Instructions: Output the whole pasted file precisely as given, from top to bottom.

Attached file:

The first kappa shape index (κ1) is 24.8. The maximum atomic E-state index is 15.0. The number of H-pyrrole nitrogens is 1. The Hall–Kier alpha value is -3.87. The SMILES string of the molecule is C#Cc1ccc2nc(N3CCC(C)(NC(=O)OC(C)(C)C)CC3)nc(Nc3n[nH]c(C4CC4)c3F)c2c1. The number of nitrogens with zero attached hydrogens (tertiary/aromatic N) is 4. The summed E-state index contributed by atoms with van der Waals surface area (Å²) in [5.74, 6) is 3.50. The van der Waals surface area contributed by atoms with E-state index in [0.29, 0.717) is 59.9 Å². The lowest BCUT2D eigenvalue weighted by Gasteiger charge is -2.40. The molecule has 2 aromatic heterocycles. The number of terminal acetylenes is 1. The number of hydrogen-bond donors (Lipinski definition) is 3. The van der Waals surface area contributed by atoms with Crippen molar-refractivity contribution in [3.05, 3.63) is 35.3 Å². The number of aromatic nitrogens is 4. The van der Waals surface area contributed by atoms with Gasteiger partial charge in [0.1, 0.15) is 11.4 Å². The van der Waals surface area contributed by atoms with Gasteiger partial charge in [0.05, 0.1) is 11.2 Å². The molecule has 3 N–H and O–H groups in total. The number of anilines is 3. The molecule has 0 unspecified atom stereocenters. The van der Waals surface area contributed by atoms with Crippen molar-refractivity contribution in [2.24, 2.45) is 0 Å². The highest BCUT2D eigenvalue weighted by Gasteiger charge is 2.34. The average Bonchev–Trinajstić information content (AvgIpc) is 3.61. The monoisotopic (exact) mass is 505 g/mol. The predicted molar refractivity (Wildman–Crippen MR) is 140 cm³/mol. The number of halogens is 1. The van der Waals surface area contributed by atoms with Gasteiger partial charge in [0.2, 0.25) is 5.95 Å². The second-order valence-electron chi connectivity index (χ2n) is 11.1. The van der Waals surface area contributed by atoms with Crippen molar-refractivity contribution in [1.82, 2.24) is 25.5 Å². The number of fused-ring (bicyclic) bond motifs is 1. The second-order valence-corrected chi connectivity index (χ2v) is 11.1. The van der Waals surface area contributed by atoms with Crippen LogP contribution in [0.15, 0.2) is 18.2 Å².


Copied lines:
The first kappa shape index (κ1) is 24.8. The maximum atomic E-state index is 15.0. The number of H-pyrrole nitrogens is 1. The Hall–Kier alpha value is -3.87. The SMILES string of the molecule is C#Cc1ccc2nc(N3CCC(C)(NC(=O)OC(C)(C)C)CC3)nc(Nc3n[nH]c(C4CC4)c3F)c2c1. The number of nitrogens with zero attached hydrogens (tertiary/aromatic N) is 4. The summed E-state index contributed by atoms with van der Waals surface area (Å²) in [5.74, 6) is 3.50. The van der Waals surface area contributed by atoms with E-state index in [0.29, 0.717) is 59.9 Å². The lowest BCUT2D eigenvalue weighted by Gasteiger charge is -2.40. The molecule has 2 aromatic heterocycles. The number of terminal acetylenes is 1. The number of hydrogen-bond donors (Lipinski definition) is 3. The van der Waals surface area contributed by atoms with Crippen molar-refractivity contribution in [3.05, 3.63) is 35.3 Å². The number of aromatic nitrogens is 4. The van der Waals surface area contributed by atoms with Gasteiger partial charge in [0.1, 0.15) is 11.4 Å². The van der Waals surface area contributed by atoms with Gasteiger partial charge in [0.05, 0.1) is 11.2 Å². The molecule has 3 N–H and O–H groups in total. The number of anilines is 3. The molecule has 0 unspecified atom stereocenters. The van der Waals surface area contributed by atoms with Crippen molar-refractivity contribution in [2.24, 2.45) is 0 Å². The highest BCUT2D eigenvalue weighted by Gasteiger charge is 2.34. The average Bonchev–Trinajstić information content (AvgIpc) is 3.61. The monoisotopic (exact) mass is 505 g/mol. The predicted molar refractivity (Wildman–Crippen MR) is 140 cm³/mol. The number of halogens is 1. The van der Waals surface area contributed by atoms with Gasteiger partial charge in [0.2, 0.25) is 5.95 Å². The second-order valence-electron chi connectivity index (χ2n) is 11.1. The van der Waals surface area contributed by atoms with Crippen molar-refractivity contribution in [1.82, 2.24) is 25.5 Å². The number of fused-ring (bicyclic) bond motifs is 1. The second-order valence-corrected chi connectivity index (χ2v) is 11.1. The van der Waals surface area contributed by atoms with Crippen LogP contribution in [0.15, 0.2) is 18.2 Å².